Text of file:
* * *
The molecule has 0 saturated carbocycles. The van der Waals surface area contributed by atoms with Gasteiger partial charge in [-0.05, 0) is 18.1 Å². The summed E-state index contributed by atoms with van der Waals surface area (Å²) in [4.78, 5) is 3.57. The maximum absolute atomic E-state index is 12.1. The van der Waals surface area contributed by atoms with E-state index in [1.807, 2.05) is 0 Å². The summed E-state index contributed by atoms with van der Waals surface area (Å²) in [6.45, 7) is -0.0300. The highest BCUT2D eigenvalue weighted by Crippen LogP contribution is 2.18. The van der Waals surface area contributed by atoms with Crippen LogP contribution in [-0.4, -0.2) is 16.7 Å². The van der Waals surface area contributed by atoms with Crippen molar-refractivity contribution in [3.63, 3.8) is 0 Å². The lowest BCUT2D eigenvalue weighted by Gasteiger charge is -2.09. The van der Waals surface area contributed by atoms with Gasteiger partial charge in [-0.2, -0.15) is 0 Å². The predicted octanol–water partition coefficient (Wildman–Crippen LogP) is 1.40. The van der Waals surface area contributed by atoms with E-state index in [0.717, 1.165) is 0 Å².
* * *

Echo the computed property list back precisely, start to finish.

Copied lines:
The molecule has 0 saturated carbocycles. The van der Waals surface area contributed by atoms with Gasteiger partial charge in [-0.05, 0) is 18.1 Å². The summed E-state index contributed by atoms with van der Waals surface area (Å²) in [4.78, 5) is 3.57. The maximum absolute atomic E-state index is 12.1. The van der Waals surface area contributed by atoms with E-state index in [1.807, 2.05) is 0 Å². The summed E-state index contributed by atoms with van der Waals surface area (Å²) in [6.45, 7) is -0.0300. The highest BCUT2D eigenvalue weighted by Crippen LogP contribution is 2.18. The van der Waals surface area contributed by atoms with Crippen LogP contribution in [-0.4, -0.2) is 16.7 Å². The van der Waals surface area contributed by atoms with Crippen molar-refractivity contribution in [3.63, 3.8) is 0 Å². The lowest BCUT2D eigenvalue weighted by Gasteiger charge is -2.09. The van der Waals surface area contributed by atoms with Gasteiger partial charge in [-0.2, -0.15) is 0 Å². The predicted octanol–water partition coefficient (Wildman–Crippen LogP) is 1.40. The van der Waals surface area contributed by atoms with E-state index in [0.717, 1.165) is 0 Å².